This paper reviews literature regarding the benefits of the flipped classroom (FC), both for ‘in-classroom’ and ‘out-of-classroom’ activities, how they are evaluated for effectiveness and the types of methodological approaches used. It is an exciting paper in that it considered scientific as well as sociological flipped academic subjects (a requirement for my interdisciplinary work). It starts by defining flipped learning, goes on to describe the theoretical framework around which flipped learning is structured and discusses different approaches to flipped learning (all early knowledge requirements for me to build the foundations of my work). The article goes on to review twenty-four papers which report on flipped learning but only one of which reviews student learning across a semester. The review paper finishes by explaining in order to really understand the learning gain and effectiveness of flipped learning, a case-control or time series type approach is required, and that to date, there have been no studies that have really achieved this.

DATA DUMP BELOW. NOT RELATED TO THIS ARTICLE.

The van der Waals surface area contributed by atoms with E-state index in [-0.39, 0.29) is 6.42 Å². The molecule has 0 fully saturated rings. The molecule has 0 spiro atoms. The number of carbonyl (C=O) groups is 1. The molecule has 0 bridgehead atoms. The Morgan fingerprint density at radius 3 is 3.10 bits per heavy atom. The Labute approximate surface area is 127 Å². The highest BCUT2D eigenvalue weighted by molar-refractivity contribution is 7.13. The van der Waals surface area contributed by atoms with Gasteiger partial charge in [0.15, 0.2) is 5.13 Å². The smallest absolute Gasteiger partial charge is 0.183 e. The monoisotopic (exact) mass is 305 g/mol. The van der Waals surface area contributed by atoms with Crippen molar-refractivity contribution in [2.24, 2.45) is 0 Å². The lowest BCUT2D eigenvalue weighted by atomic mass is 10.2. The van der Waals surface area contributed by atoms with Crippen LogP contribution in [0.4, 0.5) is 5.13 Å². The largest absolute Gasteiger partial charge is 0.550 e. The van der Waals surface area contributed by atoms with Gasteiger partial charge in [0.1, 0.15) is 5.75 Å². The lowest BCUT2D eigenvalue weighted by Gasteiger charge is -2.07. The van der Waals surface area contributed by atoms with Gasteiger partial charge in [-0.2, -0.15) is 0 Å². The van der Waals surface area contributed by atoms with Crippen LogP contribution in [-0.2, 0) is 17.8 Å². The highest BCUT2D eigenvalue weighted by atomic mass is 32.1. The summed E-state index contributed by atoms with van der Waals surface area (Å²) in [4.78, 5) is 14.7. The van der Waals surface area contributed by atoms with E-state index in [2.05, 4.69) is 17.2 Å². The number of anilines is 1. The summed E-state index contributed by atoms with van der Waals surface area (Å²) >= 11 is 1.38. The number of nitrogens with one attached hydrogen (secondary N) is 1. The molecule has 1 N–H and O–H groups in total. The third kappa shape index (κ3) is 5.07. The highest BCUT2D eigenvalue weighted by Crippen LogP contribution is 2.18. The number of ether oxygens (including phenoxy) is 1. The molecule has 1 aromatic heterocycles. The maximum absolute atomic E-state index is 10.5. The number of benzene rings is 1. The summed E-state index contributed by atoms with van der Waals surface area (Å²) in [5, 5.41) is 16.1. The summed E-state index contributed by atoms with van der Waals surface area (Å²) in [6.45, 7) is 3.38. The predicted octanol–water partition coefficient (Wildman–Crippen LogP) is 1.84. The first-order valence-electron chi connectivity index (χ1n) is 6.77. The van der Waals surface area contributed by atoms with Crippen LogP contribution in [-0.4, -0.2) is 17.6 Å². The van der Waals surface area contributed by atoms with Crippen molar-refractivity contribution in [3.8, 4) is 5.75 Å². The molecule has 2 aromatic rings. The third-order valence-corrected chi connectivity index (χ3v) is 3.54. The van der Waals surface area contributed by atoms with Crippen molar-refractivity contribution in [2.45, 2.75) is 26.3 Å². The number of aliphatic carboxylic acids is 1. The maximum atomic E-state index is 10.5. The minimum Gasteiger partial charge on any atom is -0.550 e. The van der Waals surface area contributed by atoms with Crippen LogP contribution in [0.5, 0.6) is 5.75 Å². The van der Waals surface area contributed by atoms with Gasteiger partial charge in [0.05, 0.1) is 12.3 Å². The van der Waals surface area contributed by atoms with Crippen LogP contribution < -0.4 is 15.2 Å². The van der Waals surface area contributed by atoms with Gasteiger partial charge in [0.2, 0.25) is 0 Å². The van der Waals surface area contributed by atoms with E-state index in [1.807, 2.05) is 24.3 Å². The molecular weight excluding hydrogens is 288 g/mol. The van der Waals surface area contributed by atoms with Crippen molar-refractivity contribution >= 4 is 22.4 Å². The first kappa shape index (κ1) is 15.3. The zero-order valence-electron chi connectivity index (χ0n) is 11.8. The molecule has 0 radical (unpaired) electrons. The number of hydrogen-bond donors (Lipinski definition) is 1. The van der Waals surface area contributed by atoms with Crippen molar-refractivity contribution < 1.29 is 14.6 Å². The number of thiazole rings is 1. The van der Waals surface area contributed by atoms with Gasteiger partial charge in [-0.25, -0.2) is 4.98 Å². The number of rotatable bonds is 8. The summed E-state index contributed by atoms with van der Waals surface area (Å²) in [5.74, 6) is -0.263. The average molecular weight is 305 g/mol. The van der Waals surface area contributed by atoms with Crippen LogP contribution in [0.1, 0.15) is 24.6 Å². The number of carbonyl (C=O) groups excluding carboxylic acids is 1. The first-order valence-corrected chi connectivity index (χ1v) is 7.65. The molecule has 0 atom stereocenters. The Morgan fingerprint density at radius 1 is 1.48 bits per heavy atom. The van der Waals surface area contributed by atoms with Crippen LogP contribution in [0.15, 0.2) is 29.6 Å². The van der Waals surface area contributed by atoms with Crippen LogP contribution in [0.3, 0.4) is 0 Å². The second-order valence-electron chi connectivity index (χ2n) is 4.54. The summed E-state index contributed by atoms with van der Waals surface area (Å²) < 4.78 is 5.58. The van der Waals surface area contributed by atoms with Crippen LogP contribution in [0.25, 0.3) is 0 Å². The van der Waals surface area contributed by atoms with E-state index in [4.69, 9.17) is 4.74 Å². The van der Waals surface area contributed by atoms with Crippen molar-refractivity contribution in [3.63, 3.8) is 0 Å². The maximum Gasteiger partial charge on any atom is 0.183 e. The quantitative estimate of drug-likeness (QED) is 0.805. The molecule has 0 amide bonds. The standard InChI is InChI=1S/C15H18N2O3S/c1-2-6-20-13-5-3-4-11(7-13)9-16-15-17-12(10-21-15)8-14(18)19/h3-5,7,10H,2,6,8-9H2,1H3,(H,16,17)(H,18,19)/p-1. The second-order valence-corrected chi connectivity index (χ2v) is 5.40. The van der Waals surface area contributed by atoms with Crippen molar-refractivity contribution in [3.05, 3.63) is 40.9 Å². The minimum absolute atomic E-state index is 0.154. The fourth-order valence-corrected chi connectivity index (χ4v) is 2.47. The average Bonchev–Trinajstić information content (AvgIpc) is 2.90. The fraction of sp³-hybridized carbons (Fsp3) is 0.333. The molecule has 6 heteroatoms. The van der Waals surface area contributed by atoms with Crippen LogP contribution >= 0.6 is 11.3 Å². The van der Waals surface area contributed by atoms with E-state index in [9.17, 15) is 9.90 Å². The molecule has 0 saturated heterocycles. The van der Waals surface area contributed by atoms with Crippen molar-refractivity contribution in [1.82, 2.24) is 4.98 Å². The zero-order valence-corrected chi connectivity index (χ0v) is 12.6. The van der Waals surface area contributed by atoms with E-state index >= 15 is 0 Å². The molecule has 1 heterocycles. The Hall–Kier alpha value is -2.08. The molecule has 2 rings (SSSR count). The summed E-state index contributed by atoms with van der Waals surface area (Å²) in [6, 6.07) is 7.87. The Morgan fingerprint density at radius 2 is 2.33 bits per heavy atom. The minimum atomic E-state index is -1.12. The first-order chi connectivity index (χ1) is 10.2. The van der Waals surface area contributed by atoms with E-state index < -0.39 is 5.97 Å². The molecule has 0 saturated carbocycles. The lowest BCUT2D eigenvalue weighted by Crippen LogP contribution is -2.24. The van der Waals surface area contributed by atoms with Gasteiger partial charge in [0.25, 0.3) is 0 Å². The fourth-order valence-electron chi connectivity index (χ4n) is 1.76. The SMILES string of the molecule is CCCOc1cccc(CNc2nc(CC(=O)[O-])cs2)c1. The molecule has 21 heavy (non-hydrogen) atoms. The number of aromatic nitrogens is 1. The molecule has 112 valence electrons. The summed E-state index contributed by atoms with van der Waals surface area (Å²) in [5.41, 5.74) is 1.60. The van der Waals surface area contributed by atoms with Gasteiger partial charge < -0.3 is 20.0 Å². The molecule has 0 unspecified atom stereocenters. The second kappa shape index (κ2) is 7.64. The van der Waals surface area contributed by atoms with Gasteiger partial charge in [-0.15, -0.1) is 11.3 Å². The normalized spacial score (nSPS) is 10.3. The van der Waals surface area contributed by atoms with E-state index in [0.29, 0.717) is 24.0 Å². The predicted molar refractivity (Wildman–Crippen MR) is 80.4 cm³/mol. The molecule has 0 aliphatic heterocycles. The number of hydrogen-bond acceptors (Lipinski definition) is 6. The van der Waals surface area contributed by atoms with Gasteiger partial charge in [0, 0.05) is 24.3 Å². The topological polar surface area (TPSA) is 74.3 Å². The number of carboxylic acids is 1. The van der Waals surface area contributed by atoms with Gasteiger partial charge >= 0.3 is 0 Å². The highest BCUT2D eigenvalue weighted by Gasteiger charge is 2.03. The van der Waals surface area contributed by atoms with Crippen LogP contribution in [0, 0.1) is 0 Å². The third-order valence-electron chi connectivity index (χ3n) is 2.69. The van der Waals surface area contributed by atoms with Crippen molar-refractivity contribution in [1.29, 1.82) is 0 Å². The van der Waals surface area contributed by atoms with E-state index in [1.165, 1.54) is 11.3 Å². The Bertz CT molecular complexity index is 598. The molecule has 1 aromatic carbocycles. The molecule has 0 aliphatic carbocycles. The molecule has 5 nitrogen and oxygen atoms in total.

Not being an expert in flipped learning, this review paper gave an insight into different approaches of flipped learning and the range of methods used to evaluate it. It is an accessible paper which has been an inspiration for the development of my own methodology (e.g. provision of out-of-class activities such as the videos I intend to make and evaluate in terms of learning effectiveness).
Please find my poster at the link below.